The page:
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Public Health Imperative Drives Research Consortium’s Shift to Critical COVID-19 Tool

A consortium among Minnesota health-care providers, organizations, and the University of Minnesota designed to use electronic health record data for research and quality improvement quickly shifted into a vital surveillance tool in tracking the COVID-19 pandemic.

Minnesota Graphic

The University, Hennepin Healthcare – a CTSI hub partner – and 11 health organizations created the consortium in March 2020 to use EHR (electronic health record) data for chronic kidney disease, diabetes, hypertension, cancer, and cardiovascular disease. With the pandemic’s arrival, though, it became a public health imperative that the group use its data to monitor COVID statewide.

Since March 2020, the Minnesota EHR Consortium has conducted COVID syndromic surveillance along with vaccine-distribution and vaccine-effectiveness monitoring. The group’s statistics on COVID-19 testing, infections and hospitalizations aids the Minnesota Department of Health and health systems in improving their models to plan for infection surges and to appropriately allocate resources.

Reports identify COVID hotspots, assess testing and treatment capacity, and fill gaps in state data. They also identify any marked differences in testing results by race, language and neighborhood income, as well as asymptomatic COVID positive rates.

The EHR Consortium is vital to tracking COVID efforts of the state – and of the nation. As noted in a recent Politico article (Dec. 20, 2021), two years into the pandemic, the Centers for Disease Control continues to struggle with data collection and relies on data from state health departments across the country.

What’s more, the group has achieved incredibly fast data-delivery turnaround times, as results are delivered from the prior week. The group has the capability to refresh its data daily in the future.

The Keys to Success  Central to the consortium’s successful collaboration is its decentralized structure based on a distributed data model in which each entity shares summary-level results but maintains control of its own data. Participation in the group is completely voluntary.

The Consortium also spent time and effort building trust among the group through face-to-face teleconference meetings and by gaining group consensus before taking on projects. Results are presented to all the participating organizations during weekly meetings, where each entity is afforded a voice and a forum for discussion.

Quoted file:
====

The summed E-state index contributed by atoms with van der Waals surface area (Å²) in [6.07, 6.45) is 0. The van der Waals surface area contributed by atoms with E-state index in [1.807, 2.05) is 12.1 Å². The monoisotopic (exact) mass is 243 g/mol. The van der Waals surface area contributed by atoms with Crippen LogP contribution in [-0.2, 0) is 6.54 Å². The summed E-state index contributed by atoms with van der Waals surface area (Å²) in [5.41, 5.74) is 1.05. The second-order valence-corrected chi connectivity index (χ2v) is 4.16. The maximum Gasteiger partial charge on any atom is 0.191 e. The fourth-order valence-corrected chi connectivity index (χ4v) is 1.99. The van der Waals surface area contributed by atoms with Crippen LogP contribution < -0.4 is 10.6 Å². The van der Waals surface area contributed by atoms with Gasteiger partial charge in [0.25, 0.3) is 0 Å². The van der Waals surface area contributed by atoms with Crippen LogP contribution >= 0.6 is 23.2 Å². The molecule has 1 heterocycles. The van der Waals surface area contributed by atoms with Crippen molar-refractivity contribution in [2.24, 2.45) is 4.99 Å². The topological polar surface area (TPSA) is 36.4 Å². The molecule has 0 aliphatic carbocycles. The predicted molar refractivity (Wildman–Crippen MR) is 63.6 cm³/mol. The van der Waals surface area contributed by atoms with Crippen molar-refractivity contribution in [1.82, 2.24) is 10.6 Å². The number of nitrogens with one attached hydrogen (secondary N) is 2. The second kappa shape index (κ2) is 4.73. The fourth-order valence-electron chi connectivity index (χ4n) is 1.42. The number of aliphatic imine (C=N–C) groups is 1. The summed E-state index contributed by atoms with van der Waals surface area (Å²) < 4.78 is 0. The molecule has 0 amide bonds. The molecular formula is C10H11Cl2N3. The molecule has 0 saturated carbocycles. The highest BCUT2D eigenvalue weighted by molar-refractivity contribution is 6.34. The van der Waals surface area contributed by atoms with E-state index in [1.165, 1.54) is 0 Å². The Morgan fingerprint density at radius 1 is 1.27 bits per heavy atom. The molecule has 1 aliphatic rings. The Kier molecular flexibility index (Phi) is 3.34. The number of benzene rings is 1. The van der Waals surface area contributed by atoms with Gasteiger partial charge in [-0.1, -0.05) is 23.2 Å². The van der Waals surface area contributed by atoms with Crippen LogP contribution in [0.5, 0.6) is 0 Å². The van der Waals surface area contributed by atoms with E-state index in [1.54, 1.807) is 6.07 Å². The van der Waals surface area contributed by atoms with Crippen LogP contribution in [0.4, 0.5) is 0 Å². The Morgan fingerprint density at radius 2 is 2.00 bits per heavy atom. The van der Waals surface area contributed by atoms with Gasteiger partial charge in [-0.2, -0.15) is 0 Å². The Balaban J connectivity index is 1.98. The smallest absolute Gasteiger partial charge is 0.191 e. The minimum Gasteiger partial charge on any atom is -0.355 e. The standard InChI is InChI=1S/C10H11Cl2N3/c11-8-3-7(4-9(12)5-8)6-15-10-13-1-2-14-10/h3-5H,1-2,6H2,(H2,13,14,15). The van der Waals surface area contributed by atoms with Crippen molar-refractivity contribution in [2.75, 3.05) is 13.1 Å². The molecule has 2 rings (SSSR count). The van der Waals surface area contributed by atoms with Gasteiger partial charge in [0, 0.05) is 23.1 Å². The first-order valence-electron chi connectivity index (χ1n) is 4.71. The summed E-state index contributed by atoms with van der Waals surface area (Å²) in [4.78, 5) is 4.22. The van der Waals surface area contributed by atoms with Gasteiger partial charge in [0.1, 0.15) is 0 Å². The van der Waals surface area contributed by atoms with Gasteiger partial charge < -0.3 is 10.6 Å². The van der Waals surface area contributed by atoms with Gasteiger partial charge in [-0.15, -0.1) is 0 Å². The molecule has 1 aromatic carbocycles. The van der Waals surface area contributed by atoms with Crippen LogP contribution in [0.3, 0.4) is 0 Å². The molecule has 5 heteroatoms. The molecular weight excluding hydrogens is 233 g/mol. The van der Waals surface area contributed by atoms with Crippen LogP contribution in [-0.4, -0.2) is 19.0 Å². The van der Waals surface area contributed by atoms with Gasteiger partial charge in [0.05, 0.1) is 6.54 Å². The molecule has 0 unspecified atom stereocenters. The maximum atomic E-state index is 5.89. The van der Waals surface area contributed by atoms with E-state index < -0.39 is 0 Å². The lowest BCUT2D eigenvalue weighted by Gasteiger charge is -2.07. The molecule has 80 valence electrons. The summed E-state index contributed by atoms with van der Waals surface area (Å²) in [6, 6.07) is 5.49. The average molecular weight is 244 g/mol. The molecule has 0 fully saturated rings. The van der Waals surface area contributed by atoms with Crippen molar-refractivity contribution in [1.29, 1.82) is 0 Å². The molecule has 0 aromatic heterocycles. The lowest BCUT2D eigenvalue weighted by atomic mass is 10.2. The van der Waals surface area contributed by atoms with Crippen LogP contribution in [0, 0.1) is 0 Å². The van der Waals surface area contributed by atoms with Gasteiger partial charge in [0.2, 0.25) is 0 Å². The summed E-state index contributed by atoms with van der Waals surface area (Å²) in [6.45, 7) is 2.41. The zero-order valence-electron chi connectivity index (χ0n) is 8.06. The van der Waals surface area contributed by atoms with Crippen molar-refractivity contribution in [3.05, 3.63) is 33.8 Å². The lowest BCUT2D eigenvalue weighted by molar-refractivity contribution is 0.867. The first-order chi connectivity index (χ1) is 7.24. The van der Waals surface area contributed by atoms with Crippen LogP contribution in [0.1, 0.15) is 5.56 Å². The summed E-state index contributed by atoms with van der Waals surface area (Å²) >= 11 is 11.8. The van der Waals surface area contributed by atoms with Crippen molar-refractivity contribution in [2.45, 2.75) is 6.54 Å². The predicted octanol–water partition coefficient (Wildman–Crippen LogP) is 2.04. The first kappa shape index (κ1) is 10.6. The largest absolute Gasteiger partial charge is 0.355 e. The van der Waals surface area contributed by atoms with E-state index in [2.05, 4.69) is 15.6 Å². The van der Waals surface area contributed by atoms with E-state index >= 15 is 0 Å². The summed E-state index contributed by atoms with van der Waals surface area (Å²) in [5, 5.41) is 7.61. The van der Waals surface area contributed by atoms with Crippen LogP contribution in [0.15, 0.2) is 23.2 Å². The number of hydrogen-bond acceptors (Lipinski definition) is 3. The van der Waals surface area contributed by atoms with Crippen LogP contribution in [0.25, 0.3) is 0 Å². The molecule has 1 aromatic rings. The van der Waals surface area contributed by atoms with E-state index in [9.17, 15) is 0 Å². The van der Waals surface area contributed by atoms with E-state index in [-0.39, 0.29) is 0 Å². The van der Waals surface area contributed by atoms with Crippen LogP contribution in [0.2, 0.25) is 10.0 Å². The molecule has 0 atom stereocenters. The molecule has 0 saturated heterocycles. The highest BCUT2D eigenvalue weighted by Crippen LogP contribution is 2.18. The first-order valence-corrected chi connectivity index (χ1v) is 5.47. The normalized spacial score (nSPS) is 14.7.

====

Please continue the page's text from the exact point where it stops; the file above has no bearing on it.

​​​​“There’s a sense that we are collaborating as equals, and the distributed data model made this possible.”

Paul Drawz, M.D., M.H.S., M.S., Associate Professor of Medicine, Division of Nephrology and Hypertension, University of Minnesota.

Steve Johnson, Ph.D., Assistant Professor and Director of the Division for Informatics Innovation Dissemination in the Institute for Health Informatics at the University of Minnesota, said, “Previous efforts were, ‘if we build it, they will come.’ Prompted by COVID, we had to do something. Everybody was willing to take that first step and just start. Much attention was paid to making sure different sites had different responsibilities early on so that it truly could be seen as a shared effort.”

From a COVID Data Model to a Common Data Model  Within the next two years, the goal is to evolve from the current simple COVID-focused data model to a richer OMOP common data model, which will not only further enhance consortium ability to support research beyond COVID, but also fill in current statewide data gaps. Code provided to health systems will enable them to identify outliers, such as patients who are not getting guideline-recommended care or providers who are not performing optimal patient care.

Going forward, following COVID, the Consortium’s work will include its original purpose of utilizing EHR data for research and for improving the care of other diseases. Utilizing the relationships developed through its COVID experience, the group will look at disparities and inequities across a range of diseases, such as kidney disease, diabetes, hypertension, cancer or the effects of long COVID.

“The CDC has a map of the prevalence of chronic kidney disease and hypertension across the country,” added Drawz. “If you look at their estimate across the Twin cities, it is almost the same across the whole area. But if you look at the data we have, there are vast differences from one neighborhood to another. That is the type of data that we can provide – and that other people who collaborate like this could provide – that is not available anywhere else.”

Lessons Learned 

  • To be successful, similar consortiums should focus on a specific issue or project, such as an inequity in a chronic condition – one that is viewed as a community’s public health imperative and not something that will benefit only one institution.
  • To best foster collaboration, CTSAs should play a supportive role as opposed to a leading one.
  • Building trust is essential, especially when working with often-competing entities. For example, health systems need to feel comfortable to serve as an active participant rather than simply a supporter of an effort through a Data Use Agreement.

Paul Drawz and Steve Johnson will share a more in-depth description of their program during their webinar on Tuesday March 22nd at 3:00 PM  Eastern Time. Register for this webinar to hear how the University of Minnesota created a consortium that became a public health imperative to monitor COVID-19 statewide.

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